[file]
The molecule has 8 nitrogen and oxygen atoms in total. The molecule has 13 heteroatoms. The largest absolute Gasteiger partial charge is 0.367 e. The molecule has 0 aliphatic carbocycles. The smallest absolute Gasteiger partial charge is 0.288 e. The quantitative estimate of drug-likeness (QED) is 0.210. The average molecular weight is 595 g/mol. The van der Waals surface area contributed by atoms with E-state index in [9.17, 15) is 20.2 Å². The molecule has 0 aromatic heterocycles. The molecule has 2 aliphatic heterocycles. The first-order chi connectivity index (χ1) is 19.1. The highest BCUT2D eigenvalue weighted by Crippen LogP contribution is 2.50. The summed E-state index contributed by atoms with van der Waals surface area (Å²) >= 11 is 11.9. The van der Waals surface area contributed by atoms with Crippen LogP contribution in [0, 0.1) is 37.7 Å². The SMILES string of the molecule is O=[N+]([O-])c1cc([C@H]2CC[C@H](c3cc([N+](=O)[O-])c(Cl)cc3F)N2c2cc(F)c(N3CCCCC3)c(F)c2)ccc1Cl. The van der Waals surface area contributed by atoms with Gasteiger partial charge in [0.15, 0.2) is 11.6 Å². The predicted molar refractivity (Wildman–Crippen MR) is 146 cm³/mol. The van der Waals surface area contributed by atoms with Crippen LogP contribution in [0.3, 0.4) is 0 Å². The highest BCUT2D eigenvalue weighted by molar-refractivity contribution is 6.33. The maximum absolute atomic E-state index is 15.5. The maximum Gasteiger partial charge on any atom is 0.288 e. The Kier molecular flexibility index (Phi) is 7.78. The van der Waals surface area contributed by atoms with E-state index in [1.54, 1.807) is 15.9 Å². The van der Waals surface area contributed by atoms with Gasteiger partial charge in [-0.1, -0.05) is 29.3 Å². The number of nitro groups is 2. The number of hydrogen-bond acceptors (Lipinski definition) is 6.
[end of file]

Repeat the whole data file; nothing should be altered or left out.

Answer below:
The molecule has 8 nitrogen and oxygen atoms in total. The molecule has 13 heteroatoms. The largest absolute Gasteiger partial charge is 0.367 e. The molecule has 0 aliphatic carbocycles. The smallest absolute Gasteiger partial charge is 0.288 e. The quantitative estimate of drug-likeness (QED) is 0.210. The average molecular weight is 595 g/mol. The van der Waals surface area contributed by atoms with E-state index in [9.17, 15) is 20.2 Å². The molecule has 0 aromatic heterocycles. The molecule has 2 aliphatic heterocycles. The first-order chi connectivity index (χ1) is 19.1. The highest BCUT2D eigenvalue weighted by Crippen LogP contribution is 2.50. The summed E-state index contributed by atoms with van der Waals surface area (Å²) >= 11 is 11.9. The van der Waals surface area contributed by atoms with Crippen LogP contribution in [0, 0.1) is 37.7 Å². The SMILES string of the molecule is O=[N+]([O-])c1cc([C@H]2CC[C@H](c3cc([N+](=O)[O-])c(Cl)cc3F)N2c2cc(F)c(N3CCCCC3)c(F)c2)ccc1Cl. The van der Waals surface area contributed by atoms with Gasteiger partial charge in [0.15, 0.2) is 11.6 Å². The predicted molar refractivity (Wildman–Crippen MR) is 146 cm³/mol. The van der Waals surface area contributed by atoms with Crippen LogP contribution in [0.3, 0.4) is 0 Å². The highest BCUT2D eigenvalue weighted by molar-refractivity contribution is 6.33. The maximum absolute atomic E-state index is 15.5. The maximum Gasteiger partial charge on any atom is 0.288 e. The Kier molecular flexibility index (Phi) is 7.78. The van der Waals surface area contributed by atoms with E-state index in [1.54, 1.807) is 15.9 Å². The van der Waals surface area contributed by atoms with Gasteiger partial charge in [-0.1, -0.05) is 29.3 Å². The number of nitro groups is 2. The number of hydrogen-bond acceptors (Lipinski definition) is 6.